The extent to which China imports pork after Chinese New Year will determine the next seasonal increase in pigmeat prices, according to the latest pork quarterly report from Rabobank.
“A lower-than-expected decline in imports will support prices in key exporting countries, while exchange rates remain the other important variable influencing prices,” said Rabobank animal protein analyst, Albert Vernooij (pictured above.)
“Prices will also be affected by the slow increase in global supply, supported by growing productivity and rising sow numbers.”
Adding that “positive vibes” for pork imports continue to emerge from China, Mr Vernooij further commented that the country’s stabilising sow herd and rapidly rising productivity will not affect the market before summer. He also said that the continuing impact of environmental policies on industry restructuring will limit expansion in China.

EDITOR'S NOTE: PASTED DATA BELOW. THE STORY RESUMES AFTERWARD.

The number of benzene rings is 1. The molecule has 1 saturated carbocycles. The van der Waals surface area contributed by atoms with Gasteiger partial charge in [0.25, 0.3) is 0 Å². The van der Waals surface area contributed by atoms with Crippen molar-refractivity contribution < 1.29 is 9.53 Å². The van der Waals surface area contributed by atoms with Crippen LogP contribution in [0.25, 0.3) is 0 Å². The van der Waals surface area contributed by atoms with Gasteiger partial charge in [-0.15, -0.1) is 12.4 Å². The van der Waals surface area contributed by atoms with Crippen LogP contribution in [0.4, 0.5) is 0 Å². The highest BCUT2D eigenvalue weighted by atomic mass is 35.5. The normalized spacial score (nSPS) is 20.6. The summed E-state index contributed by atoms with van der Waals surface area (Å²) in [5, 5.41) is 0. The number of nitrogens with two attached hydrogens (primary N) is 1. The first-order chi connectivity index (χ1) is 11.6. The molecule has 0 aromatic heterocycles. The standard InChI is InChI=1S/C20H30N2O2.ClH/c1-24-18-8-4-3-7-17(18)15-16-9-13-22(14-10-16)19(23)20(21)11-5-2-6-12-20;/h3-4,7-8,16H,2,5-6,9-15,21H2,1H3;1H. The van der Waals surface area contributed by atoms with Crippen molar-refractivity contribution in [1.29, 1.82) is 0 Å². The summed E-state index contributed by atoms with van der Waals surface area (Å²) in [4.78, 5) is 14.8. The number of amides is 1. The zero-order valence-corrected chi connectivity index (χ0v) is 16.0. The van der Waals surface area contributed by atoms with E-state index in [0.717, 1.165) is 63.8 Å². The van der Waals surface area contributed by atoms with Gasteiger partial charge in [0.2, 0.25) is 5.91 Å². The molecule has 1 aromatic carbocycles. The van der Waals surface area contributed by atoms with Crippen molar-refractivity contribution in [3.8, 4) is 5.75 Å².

On the EU market, the Rabobank view us that there are “positive prospects” this year but that some “wildcards” remain.
“Pressured supply and continuing exports will support prices and margins in the EU,” it was stated. “However, rising export dependency, as a result of ongoing pressured domestic consumption, increases the importance of a favourable exchange rate, given rising competition from the Americas.”
As for the US, the report headline is that rising supplies with increase industry challenge in the States with pressure being placed on farmers’ margins in 2017.
The forecast for Brazil, meanwhile, is that continuing export growth will remain key for the country’s pork industry, given an expected 3% production increase at a time when domestic meat consumption looks set to experience a “slow recovery”.